What is a Transfer on Death Deed in West Virginia?

What is a Transfer on Death Deed in West Virginia?

In 2014, Transfer on Death Deeds became legal in West Virginia pursuant to the passage of the Uniform Real Property Transfer on Death Act, which can be found in WV Code §36-12 et seq.  A Transfer on Death Deed allows a person to transfer real property to one or more beneficiaries or contingent beneficiaries at the time of their death.  You can sign and record a transfer on death deed now, but it does not take effect until your death.  So, you can sell the property or revoke the deed at any time, as the beneficiary does not have any rights until your death.  A Transfer on Death Deed does not require a probate proceeding, which is attractive to many people.  However, there are pros and cons to using these Deeds, so it is important to speak with an attorney to determine if this is right for you.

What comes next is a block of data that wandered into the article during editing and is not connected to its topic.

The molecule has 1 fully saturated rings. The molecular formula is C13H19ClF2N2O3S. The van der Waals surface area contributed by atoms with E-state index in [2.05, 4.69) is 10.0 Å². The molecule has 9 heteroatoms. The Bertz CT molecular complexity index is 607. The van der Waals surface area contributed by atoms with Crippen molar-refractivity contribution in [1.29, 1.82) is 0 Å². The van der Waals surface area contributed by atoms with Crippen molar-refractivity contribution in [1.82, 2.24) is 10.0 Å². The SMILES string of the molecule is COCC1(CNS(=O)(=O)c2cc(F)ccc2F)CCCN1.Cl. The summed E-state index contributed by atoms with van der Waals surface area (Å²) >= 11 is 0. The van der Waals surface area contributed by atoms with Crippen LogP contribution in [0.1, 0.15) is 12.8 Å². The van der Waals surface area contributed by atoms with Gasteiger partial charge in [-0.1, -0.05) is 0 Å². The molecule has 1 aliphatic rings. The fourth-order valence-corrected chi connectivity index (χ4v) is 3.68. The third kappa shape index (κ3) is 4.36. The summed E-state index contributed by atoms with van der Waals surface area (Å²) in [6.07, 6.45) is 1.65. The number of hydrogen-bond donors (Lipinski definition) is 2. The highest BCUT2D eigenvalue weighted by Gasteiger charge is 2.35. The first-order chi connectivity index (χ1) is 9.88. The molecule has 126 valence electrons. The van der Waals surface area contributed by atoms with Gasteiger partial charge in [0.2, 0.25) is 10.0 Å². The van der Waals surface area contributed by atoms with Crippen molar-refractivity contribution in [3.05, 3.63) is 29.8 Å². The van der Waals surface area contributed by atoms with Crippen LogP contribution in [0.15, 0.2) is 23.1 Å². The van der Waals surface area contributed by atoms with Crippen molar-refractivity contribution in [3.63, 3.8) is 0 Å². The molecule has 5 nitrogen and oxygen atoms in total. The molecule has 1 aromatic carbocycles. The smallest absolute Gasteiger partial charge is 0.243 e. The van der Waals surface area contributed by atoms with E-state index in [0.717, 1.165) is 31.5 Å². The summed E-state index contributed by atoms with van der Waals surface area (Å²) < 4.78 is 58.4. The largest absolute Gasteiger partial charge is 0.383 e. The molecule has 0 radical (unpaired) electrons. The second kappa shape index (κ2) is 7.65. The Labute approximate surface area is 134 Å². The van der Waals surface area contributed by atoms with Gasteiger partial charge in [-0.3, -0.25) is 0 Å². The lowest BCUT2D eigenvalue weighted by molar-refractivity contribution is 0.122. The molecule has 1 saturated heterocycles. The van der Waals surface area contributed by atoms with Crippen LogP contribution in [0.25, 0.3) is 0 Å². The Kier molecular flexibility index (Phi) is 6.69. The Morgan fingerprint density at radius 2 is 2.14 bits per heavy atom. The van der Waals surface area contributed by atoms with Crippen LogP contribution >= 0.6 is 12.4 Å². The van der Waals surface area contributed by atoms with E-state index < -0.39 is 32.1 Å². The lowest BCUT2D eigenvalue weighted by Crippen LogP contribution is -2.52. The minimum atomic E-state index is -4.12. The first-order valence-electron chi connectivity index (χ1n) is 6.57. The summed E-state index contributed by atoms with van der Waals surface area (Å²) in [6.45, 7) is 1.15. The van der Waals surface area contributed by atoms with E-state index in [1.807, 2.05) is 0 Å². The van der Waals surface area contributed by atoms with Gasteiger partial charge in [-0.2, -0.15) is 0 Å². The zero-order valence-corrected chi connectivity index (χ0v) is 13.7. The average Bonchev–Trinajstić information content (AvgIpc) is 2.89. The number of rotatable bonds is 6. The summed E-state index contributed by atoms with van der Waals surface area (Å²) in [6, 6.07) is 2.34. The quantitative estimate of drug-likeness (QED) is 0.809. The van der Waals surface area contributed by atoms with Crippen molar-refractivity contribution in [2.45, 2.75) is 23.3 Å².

Pursuant to WV Code §36-12-9, a Transfer on Death Deed must contain the essential elements and formalities of a properly recordable inter vivos deed; must state that the transfer to the designated beneficiary is to occur at the transferor's death; and must be recorded before the transferor's death in the office of the clerk of the county commission in the county where the property is located.

Prior to Transfer on Death Deeds becoming legal, many people would have a deed prepared creating a life estate with a remainder interest.  However, this allows the beneficiary to have an interest in the property during the grantor’s lifetime, which means that the beneficiary would have to consent to any financial decisions regarding the property, such as a mortgage, lien, sale, etc….

There are many other pros and cons to using Transfer on Death Deeds.  There are also many factors to consider.  So before deciding whether a Transfer on Death Deed is right for you, contact an attorney to discuss your particular situation.

  A Transfer on Death Deed allows a person to transfer real property to one or more beneficiaries or contingent beneficiaries at the time of their death. Jodi Cunningham explains.